by Darrell G. Stiffler, PMP:

If you are preparing to take the Project Management Professional (PMP) examination, I have an idea I would like to share.

You have probably been told the best way to prepare for the exam is to take as many practice exams as possible. I could not agree more. Because of the nature of the PMP examine, the wording of the questions can be very confusing. The Project Management Institute (PMI) also includes wordy questions; correct answers, but to another question; impossible questions, etc. The exam is a challenge even if you know all the material. It is as if you have to know the material AND understand how to read the questions and decipher the code.

I have taught PMP Exam preparation courses for some years now. I recently had a student who had an approach to taking the test that I thought was very creative. It could be that this idea has been around for some time and I have never heard of it. If so, I guess I’m the last one to hear about it, part of the 10% that never gets the word and when they do hear about it, they feel like they need a dunce hat. If this tip is not widely known and I come across as a genius, I’ll never tell that Bryan in my Washington, DC class, came up with the idea.

Here is the deal: when I take a multiple choice test, I do a certain amount of cogitation and guessing. When I’m done with the test and look over the answers, if I get the question correct, I breeze quickly past that question and focus on the questions that I answered incorrectly. Well folks, I’m here to tell you that not all the questions I got correct were because I knew the correct answers. Yes, I guessed. However, because I got the question correct on the practice test, I never reviewed the material that the question was referring to. We both know that this is a recepe for disaster later on. Therefore, the approach I suggest to the small minority of those who guess on questions is as follows. Take paper and write down the number of questions that you have on the test. At the top of the paper, write this scale:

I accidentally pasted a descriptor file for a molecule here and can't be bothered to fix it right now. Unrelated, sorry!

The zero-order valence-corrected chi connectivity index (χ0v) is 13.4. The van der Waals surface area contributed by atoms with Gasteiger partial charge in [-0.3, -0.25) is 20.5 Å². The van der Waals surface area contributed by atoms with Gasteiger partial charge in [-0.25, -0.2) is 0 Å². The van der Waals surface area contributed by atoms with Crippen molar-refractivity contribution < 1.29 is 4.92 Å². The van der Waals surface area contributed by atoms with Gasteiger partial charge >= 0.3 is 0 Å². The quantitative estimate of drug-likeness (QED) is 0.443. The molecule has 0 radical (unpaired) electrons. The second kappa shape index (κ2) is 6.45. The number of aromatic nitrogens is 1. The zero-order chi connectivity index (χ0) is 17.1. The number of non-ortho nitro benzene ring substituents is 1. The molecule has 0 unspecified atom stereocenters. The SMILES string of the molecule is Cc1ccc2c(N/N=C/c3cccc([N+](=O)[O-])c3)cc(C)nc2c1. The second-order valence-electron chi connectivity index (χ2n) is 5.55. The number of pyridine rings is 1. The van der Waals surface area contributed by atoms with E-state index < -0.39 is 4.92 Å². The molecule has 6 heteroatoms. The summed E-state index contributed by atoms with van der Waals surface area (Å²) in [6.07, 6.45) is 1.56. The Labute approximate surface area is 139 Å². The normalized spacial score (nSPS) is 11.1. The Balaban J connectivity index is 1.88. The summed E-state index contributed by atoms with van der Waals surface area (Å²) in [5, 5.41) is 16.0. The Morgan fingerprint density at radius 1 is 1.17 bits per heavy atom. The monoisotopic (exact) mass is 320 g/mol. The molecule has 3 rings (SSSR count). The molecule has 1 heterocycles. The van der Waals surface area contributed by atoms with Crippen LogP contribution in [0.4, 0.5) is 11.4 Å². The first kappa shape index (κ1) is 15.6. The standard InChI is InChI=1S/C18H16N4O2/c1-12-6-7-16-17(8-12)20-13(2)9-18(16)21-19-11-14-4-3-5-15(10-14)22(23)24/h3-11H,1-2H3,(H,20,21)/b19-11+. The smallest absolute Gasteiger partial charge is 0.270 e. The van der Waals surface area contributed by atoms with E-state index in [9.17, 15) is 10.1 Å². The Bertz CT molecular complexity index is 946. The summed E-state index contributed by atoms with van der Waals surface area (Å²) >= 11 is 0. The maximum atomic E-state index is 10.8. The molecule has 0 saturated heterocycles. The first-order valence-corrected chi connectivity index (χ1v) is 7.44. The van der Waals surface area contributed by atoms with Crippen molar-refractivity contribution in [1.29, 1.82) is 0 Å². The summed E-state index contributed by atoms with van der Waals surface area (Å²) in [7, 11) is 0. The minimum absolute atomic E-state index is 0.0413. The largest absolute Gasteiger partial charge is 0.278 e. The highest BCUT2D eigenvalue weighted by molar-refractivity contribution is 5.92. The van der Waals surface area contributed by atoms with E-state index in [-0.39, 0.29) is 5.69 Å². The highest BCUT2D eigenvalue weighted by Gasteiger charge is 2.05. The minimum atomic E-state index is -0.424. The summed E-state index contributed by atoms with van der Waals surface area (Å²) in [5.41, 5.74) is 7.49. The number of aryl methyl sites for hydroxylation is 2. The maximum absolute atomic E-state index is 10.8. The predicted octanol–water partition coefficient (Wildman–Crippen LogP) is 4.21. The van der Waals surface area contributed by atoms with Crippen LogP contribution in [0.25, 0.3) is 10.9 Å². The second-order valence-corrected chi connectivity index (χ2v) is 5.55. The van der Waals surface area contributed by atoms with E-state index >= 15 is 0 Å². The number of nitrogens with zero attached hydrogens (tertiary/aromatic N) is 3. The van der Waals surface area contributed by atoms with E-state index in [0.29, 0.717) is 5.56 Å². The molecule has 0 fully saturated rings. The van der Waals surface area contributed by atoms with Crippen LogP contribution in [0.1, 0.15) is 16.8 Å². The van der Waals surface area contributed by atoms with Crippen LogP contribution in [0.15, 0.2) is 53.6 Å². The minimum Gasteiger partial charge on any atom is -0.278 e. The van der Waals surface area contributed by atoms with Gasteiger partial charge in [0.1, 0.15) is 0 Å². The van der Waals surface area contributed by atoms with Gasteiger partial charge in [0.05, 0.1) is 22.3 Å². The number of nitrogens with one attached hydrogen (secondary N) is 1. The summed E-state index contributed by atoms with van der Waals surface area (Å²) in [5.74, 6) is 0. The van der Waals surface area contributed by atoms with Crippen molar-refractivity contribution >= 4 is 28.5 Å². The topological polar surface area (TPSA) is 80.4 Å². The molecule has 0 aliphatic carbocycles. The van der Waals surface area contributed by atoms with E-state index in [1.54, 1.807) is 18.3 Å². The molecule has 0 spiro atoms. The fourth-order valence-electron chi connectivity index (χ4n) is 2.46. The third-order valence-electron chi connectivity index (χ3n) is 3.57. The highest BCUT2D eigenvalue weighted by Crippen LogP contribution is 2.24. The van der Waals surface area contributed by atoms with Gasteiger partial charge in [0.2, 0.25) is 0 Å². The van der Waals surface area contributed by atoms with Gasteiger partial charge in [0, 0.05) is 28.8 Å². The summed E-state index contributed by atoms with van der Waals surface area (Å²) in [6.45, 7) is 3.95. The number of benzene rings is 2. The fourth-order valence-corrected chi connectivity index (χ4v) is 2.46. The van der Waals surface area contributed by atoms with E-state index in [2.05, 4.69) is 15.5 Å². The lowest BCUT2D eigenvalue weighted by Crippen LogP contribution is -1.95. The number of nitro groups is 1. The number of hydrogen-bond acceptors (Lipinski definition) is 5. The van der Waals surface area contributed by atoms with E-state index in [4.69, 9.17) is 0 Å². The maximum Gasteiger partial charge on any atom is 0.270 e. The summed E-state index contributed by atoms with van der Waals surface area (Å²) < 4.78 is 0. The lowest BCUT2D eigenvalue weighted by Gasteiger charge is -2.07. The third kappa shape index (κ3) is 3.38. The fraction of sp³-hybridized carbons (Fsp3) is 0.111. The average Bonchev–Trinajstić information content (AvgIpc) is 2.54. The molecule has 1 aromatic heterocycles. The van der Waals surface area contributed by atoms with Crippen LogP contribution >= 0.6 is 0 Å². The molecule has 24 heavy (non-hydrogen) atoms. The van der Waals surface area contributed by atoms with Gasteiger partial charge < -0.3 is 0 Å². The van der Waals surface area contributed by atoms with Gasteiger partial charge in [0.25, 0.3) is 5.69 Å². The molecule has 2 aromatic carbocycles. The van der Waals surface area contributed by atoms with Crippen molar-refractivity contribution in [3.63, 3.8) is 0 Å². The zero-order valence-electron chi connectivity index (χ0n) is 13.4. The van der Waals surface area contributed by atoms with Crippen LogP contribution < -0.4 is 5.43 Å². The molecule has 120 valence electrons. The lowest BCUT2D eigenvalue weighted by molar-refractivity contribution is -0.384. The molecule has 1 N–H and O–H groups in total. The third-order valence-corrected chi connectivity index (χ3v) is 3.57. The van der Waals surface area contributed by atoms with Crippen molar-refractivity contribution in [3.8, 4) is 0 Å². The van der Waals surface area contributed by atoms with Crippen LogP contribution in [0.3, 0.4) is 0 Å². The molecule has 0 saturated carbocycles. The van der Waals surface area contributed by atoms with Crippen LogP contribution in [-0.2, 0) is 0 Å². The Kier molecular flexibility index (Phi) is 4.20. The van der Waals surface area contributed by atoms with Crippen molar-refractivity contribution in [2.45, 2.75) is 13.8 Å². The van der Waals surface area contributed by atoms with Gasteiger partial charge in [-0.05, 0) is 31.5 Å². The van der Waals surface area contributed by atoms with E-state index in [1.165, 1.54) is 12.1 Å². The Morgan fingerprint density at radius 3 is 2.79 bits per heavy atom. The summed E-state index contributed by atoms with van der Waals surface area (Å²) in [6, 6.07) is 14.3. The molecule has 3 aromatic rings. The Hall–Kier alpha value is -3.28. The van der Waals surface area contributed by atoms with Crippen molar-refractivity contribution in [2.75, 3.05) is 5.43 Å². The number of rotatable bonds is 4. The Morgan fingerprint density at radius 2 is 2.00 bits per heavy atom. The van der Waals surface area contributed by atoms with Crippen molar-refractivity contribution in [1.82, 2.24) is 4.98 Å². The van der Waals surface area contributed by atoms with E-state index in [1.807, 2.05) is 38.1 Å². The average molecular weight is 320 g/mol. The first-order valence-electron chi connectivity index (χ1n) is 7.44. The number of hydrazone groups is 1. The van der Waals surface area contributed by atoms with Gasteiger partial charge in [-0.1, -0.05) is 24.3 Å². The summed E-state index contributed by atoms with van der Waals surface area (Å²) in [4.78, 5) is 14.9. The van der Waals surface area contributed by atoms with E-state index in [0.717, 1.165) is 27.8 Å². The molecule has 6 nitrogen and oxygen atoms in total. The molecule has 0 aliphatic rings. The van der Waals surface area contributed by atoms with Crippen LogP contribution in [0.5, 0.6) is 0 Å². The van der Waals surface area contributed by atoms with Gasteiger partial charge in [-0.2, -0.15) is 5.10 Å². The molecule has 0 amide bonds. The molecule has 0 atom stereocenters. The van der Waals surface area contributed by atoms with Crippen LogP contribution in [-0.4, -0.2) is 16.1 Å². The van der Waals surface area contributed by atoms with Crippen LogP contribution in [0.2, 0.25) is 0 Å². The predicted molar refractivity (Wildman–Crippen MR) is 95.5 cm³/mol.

Confidence Level
  1 = Don’t have a clue what the answers is.
2 = Kind-of think I might have heard the terms before somewhere.
3 = Know most of the words and definitions of the terms.
4 = Pretty sure I know what they are asking about and think I know the answer.
5 = Nailed that one, piece of cake, I wish they were all this easy.

As you answer the questions and write down the alpha character that is associated with the answer you have chosen, also write down the confidence level number associated with the above description.

As you go back through and grade your answers you will now be reminded if you guessed or knew the answer to the question. If you got the answer correct but guessed at the answer, you will know to brush up on the subject. Additionally, you could add up the values of all the questions and divide by the number of questions and get a good idea how confident you were taking the test.

Let me hear from you. If you try this approach and it works for you, let me know, it will make me feel good and feel like I contributed to my profession, which by-the-way is part of the Code of Ethics. If you have already heard of this approach, let me know and I’ll not mention it again and embarrass myself.

Good Luck!